Two predictions were made. First that the municipal shares of funds from the county and state would continue to decrease placing a further burden on our General Fund collections and our future budget. And second, that limited interest income and a reduction in profit tax would create a very guarded and very conservative atmosphere when we considered our budgets beyond 2011. Unfortunately both predictions came true, but our Economic Development program made up for much of this loss along with maintaining minimal staffing and conservative spending increases including wages and benefits.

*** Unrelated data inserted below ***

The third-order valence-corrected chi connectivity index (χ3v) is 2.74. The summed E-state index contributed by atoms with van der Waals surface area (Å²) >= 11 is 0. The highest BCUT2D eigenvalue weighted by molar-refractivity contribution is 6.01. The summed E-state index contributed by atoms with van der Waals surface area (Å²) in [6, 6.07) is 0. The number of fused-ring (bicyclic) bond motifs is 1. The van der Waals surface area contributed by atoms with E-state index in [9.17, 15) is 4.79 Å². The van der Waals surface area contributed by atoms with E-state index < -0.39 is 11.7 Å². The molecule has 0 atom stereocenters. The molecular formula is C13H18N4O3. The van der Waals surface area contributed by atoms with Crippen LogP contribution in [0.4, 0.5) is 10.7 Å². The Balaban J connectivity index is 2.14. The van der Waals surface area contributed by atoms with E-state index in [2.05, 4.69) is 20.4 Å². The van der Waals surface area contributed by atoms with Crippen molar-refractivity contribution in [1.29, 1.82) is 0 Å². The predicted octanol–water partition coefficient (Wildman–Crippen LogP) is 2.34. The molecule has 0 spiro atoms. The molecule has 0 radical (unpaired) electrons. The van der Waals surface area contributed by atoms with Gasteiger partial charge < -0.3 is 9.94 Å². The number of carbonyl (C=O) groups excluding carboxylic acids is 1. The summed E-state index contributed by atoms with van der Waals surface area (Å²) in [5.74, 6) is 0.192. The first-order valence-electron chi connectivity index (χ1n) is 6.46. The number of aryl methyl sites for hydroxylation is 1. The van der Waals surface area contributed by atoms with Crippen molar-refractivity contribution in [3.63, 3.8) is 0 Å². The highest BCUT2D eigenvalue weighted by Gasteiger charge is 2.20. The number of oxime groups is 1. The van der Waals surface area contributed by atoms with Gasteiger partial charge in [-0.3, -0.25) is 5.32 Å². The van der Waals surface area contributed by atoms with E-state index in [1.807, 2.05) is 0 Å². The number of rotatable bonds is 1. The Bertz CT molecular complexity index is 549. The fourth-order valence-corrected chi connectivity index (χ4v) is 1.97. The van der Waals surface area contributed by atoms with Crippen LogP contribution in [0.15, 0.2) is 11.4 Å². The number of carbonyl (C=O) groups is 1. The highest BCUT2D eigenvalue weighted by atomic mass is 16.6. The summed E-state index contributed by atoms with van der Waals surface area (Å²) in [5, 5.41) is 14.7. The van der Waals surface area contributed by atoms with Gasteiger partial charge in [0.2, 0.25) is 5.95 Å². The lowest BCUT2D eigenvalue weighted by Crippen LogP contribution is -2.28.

In December of 2014, City Council decreased the 100% Income Tax Credit by .25%. These added dollars were designated in part to fund our Fire Department. The existing 3.4 mill Charter property tax of 1983 no longer adequately provided the dollars needed to maintain the level of service the department was known for. Also included in these funds was the expansion of recreational facilities at the Blossom Hill facility and the Community Center. Rather than proposing an increase in property taxes to augment the Fire Charter millage, the Mayor believed future economic growth and a return of the housing market were in our future. This quarter percent tax credit decrease also provided temporary funds for the construction of added facilities, primarily the Blossom Fieldhouse which will be a part of the new elementary school, an addition to the Community Center’s Jack A. Hruby Natatorium and the construction of a new, exciting, kid friendly outdoor aquatics park. In discussions with City Council and in reaching a compromise, the Mayor recommended a ten-year period with a “sunset” after the 10th year, then going back to a full 100% credit. An alternative plan called for reaching and sustaining for three years an income tax collection of $18 million per year or greater. The decrease in credit, which increased revenues, was adopted by Council in a four-to-three vote. The good news is that we have reached that three-year threshold and the sunset will conclude at this year’s end, 2020. Therefore, the income tax credit will return to 100% effective January, 2021. This is four years earlier than originally anticipated and is a tribute to the City’s outstanding economic development program and the growth of many of our fine companies within our City. Because of the Covid-19 pandemic the City has experienced a decrease in revenue and at budget time a discussion was held to decide whether or not consideration should be given to extending the income tax credit reduction. The Mayor recommended and Council unanimously agreed to balance the budget in other ways rather than revise the original intent of the ordinance. In 2019 we reached over $19,000,000, the highest in our history and ended the year with a general fund balance over $9 million dollars. And there’s more good news, we remain in the lower third of Cuyahoga County communities in property taxes after 33 years of no property tax increases. Brecksville still maintains the highest bond rating for a city of our size. In the early 90s we were ranked in the upper third for property taxes in the county. As we begin 2021 and realize the true impact of COVID-19 in the year 2020, we saw our income tax collection reduced by nearly $400,000, but that was far less than anticipated. Our income tax collections held to an amount above $18 Million. Our future is bright with the onset of the development of Valor Acres where the Sherwin-Williams Research and Development Center will be constructed in the next few years. The City acquired the former VA Hospital site (103 acres) for one dollar! The development will be under an agreement between the City and the DiGeronimo Companies who accepted the responsibility to remove all 1 million sq. ft. of buildings and remove all hazardous or asbestos environmental materials from the property at their cost. The Mayor represented the City and negotiated both agreements with City Council approval. There will be many unknowns in 2021 because of the ongoing COVID pandemic. The City has seen a major reduction in its fees and nontax income revenue. As a result we proposed and City Council adopted a 2021 budget with nearly $3 million dollars in reductions. We are operating with a “worst case” scenario and will see adjustments to our budget during the year 2021. An end to or the control of COVID-19 will do much to improve our financial condition. Fortunately for our City we have many strong companies within the City who have made great progress in maintaining their financials. Our Economic Development program continued strong and we projected income tax revenues to be $21,000,000 in 2021 and 2022.